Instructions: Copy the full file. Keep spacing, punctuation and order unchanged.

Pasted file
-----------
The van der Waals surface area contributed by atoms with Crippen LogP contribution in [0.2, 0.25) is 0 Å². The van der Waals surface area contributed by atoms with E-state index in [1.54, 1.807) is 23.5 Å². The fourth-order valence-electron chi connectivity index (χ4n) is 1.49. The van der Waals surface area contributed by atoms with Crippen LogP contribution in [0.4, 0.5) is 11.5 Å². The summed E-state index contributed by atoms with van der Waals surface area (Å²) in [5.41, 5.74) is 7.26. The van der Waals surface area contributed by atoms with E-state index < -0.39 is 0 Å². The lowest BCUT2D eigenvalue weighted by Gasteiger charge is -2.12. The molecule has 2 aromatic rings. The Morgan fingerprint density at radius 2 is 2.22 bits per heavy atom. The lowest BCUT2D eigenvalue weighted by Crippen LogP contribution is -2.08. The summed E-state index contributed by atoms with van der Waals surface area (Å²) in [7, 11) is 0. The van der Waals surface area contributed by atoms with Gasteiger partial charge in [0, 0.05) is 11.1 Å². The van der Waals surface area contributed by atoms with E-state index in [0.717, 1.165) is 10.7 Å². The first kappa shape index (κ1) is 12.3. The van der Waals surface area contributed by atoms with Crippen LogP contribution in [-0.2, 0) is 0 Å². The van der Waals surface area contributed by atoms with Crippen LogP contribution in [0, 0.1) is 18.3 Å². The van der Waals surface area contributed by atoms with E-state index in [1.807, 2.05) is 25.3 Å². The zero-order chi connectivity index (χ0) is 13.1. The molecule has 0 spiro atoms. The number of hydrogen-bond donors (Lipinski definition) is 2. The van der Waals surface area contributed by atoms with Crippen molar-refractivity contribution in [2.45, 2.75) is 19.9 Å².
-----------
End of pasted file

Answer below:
The van der Waals surface area contributed by atoms with Crippen LogP contribution in [0.2, 0.25) is 0 Å². The van der Waals surface area contributed by atoms with E-state index in [1.54, 1.807) is 23.5 Å². The fourth-order valence-electron chi connectivity index (χ4n) is 1.49. The van der Waals surface area contributed by atoms with Crippen LogP contribution in [0.4, 0.5) is 11.5 Å². The summed E-state index contributed by atoms with van der Waals surface area (Å²) in [5.41, 5.74) is 7.26. The van der Waals surface area contributed by atoms with E-state index < -0.39 is 0 Å². The lowest BCUT2D eigenvalue weighted by Gasteiger charge is -2.12. The molecule has 2 aromatic rings. The Morgan fingerprint density at radius 2 is 2.22 bits per heavy atom. The lowest BCUT2D eigenvalue weighted by Crippen LogP contribution is -2.08. The summed E-state index contributed by atoms with van der Waals surface area (Å²) in [7, 11) is 0. The van der Waals surface area contributed by atoms with Gasteiger partial charge in [0, 0.05) is 11.1 Å². The van der Waals surface area contributed by atoms with E-state index in [0.717, 1.165) is 10.7 Å². The first kappa shape index (κ1) is 12.3. The van der Waals surface area contributed by atoms with Crippen LogP contribution in [-0.2, 0) is 0 Å². The van der Waals surface area contributed by atoms with Crippen LogP contribution in [0, 0.1) is 18.3 Å². The van der Waals surface area contributed by atoms with E-state index in [1.807, 2.05) is 25.3 Å². The zero-order chi connectivity index (χ0) is 13.1. The molecule has 0 spiro atoms. The number of hydrogen-bond donors (Lipinski definition) is 2. The van der Waals surface area contributed by atoms with Crippen molar-refractivity contribution in [2.45, 2.75) is 19.9 Å².